The saying “if it doesn’t kill you then it makes you stronger” is a nuisance that’s hard to describe in polite company. Most people enduring an upheaval of their emotions are not interested in such philosophizing. Only rare individuals recognize that worthwhile and survivable character-building happens when we actively face painful situations and choices rather than shun them. It’s not easy to leave your comfort zone, even if you suspect, or hope, that a valuable pay-off follows the journey.
The life lesson of facing life’s painful processes is that we need to harmonize two distinct parts of our brain: The emotional side and the intellectual side. They work independently. The person who can make them work in sync practiced a lot to perfect the technique. The value of doing so is that the person can thus master their reactions to stress. They are capable of controlling, sometimes choosing, their emotions. Adversity does not destroy such people; it brings out the best in them. This is because they think rationally not hysterically, without ego but with humility. Such people are at peace with themselves and the rest of the world. You might know such individuals. They have endless patience, humor and insight. Those are not inborn traits; they are carefully crafted and nurtured with forethought, focus and kindness.
The mental health world is filled with success stories about mentally ill people who make a huge improvement in their lives and others as a result of developing resilience in the face of adversity. TEDTalk videos hold several such stories, such as Elyn Saks’ tale of mental illness. So do the shelves of libraries, episodes of Oprah or Ellen DeGeneres and similar fare. Think of the headlines that announced Carrie Fisher hailed a ‘hero’ for helping remove stigma of mental illness. Several heroic males are cited in Comedians and Mental Illness | ReelRundown. What they and other people from diverse circumstances in those venues share is one thing: They took the actions or actions necessary to effect positive, profound change in their lives. Some of them were children when they began their admirable journeys to better mental health.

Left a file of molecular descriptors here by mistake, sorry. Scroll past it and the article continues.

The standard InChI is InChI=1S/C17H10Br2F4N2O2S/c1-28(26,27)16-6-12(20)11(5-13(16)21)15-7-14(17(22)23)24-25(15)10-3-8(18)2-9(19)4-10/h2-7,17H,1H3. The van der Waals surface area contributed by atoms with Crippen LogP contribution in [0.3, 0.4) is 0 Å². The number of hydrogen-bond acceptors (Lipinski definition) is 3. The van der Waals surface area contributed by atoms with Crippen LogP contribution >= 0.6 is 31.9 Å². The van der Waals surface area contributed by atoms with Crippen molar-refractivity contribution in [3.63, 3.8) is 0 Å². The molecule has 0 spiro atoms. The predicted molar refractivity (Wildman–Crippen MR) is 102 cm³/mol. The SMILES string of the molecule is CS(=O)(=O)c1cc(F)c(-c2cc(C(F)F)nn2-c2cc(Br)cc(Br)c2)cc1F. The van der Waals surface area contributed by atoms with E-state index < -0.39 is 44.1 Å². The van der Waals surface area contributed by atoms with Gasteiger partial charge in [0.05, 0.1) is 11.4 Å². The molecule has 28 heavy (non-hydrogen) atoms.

Two snippets of wisdom might sum up the “Mental illness can lead to resilience” reality for you. The first is: “Knowing exactly what you want and be willing to pay the price to get it. Look at the word attraction-(in the law of attraction) the last 6 letters spell action.
Satisfaction – we all want to have satisfaction – “satis” in Latin means enough. Enough action will produce the result. – Jack Canfield, Co Author “Chicken soup for the Soul.”
Yocheved Golani is a popular writer whose byline has appeared worldwide in print and online. A certified Health Information Management professional, she is a member of Get Help Israel. Certified in Spiritual Chaplaincy (End of Life issues) and in counseling skills, her life coaching for ill people puts healthy perspective into a clients’ success plan for achieving desired goals.